When my daughter was in second grade and all through the summer, I could not get her to put her books down. Now that she is in third grade, giving her a book to read is like a form of punishment. Somewhere, at sometime, my daughter’s enjoyment of reading turned into the dreadful “chore” of reading, a change most likely contributed to the overjustification effect.
Alexitch (2012) defines the overjustification effect as “the loss of motivation and interest as a result of receiving an excessive external reward” (p.198). In other words, my daughter may have initially been intrinsically motivated to read, purely because it was enjoyable for her. However, when she began to receive an external reward for reading, such as a weekly prize from the 3rd grade treasure box, the motivation to read suddenly became about the prize rather than the initial enjoyment of reading. Now, one would think that the incentive to receive a prize would motivate a child who already enjoys reading to read more, rather than reduce her motivation to read at all, but research has proven otherwise.
Lepper, Greene and Nisbett (1973) observed three groups of preschoolers to see the effects of external awards on intrinsic motivation to play with a set of magic markers. First, all of the preschoolers were given the option to play with the magic markers, among several other activities, over a three day period. The children observed playing with the markers on their own were then randomly divided into three groups two weeks later. All three groups were told that a visitor was coming to see the kind of pictures they would draw with the magic markers. Then, two of the groups were asked if they would like to draw a picture for the visitor, while the third group was told they would be given an award if they drew a picture for the visitor. All of the children enthusiastically agreed and drew pictures for the visitor with the magic markers. After the children finished their drawings, the first group was returned to their classroom. Members of the second group were unexpectedly given a “Good Player Award” certificate and members of the third group were given the “Good Player Award” certificates as they expected. Finally, the children’s time playing with the magic markers on their own was observed again a week to two weeks later and compared with the time they spent playing with them before the “visitor” came. The results revealed that the children in the third group, who were told they would receive a reward, spent a significantly less amount of time playing with the magic markers and, when they did, the quality of their pictures decreased as well. Meanwhile, the quality of work and time spent using the magic markers remained the same for the other two groups. Lepper, Greene and Nisbett (1973) concluded that anticipated external rewards for engagement in an activity does negatively decrease the “pleasures and satisfaction of [the activity] in its own right” (p. 135), particularly when the activity’s intrinsic value was initially high.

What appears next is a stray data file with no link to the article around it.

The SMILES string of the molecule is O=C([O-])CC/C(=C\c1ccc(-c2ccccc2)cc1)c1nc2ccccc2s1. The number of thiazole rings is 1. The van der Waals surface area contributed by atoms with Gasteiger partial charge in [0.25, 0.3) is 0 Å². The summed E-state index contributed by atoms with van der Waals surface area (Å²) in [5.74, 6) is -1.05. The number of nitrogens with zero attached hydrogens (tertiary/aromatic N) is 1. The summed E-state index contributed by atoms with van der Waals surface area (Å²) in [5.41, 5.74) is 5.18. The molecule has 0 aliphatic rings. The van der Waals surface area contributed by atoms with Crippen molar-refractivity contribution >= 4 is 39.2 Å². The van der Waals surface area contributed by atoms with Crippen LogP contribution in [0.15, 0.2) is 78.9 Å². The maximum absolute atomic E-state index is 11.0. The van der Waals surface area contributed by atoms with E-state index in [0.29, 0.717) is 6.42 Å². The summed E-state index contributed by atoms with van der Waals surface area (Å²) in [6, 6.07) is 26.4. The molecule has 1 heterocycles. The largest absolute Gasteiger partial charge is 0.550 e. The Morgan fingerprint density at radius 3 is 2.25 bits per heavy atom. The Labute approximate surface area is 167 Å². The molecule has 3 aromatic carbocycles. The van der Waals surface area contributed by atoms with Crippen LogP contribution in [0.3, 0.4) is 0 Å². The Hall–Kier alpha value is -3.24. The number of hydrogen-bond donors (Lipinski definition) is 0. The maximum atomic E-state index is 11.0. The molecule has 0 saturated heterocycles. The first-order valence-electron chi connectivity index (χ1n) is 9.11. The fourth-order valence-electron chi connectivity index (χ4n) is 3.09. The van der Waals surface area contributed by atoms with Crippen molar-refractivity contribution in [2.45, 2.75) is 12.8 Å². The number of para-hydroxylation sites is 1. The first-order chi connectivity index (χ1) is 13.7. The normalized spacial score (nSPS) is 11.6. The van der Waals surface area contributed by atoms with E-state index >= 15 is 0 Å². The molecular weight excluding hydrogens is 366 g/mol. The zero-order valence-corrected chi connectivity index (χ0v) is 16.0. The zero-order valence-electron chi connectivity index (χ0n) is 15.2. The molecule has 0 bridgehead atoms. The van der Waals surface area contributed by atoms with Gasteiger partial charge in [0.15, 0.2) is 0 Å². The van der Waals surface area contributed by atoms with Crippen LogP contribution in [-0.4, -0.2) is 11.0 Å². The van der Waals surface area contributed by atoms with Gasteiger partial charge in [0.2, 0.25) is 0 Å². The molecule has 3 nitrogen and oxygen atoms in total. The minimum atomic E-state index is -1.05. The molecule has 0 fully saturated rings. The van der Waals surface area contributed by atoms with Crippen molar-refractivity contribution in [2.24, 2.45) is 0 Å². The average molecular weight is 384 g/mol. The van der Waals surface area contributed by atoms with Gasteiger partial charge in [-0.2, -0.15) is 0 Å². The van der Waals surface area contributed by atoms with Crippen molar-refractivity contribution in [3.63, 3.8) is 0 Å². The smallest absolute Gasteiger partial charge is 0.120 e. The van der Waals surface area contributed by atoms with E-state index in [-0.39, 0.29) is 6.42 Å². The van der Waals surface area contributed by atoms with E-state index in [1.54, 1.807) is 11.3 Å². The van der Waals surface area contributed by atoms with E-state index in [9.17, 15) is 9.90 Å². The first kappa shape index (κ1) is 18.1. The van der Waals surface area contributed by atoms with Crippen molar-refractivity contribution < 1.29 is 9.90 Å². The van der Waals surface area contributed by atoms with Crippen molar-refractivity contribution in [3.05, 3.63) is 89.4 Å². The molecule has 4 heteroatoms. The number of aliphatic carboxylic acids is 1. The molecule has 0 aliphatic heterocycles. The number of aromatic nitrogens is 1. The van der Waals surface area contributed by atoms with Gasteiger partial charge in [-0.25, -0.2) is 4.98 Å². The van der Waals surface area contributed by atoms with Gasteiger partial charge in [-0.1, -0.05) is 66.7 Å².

Now I know why my attempts to reward my daughter with ice cream and play dates when she has completed a week’s worth of reading homework has been unsuccessful! Without knowing it, my efforts have added to the effect rather than reversing it. So then, what is a mother to do when her daughter’s motivation to read has been decreased, due to the overjustification effect? Further research has revealed that the overjustification effect “may be minimized or even reversed” (p. 201) by focusing on the personal enjoyment and satisfaction one feels while engaging in the activity rather than any external rewards received after the activity is completed (Alexitch, 2012). I guess my daughter and I will be spending some time talking about the joys of reading tonight.
Alexitch (2012). Applying social psychology to education. In F. W. Schneider, J. A. Gruman, & L. M. Coutts (Authors), Applied social psychology: Understanding and addressing social and practical problems (Second ed., pp. 191-215). Thousand Oaks, CA: SAGE Publications
Lepper, M. R., Greene, D., & Nisbett, R. E. (1973). Undermining children’s intrinsic interest with extrinsic reward: A test of the “overjustification” hypothesis. Journal of Personality and Social Psychology, 28(1), 129-137. doi:10.1037/h0035519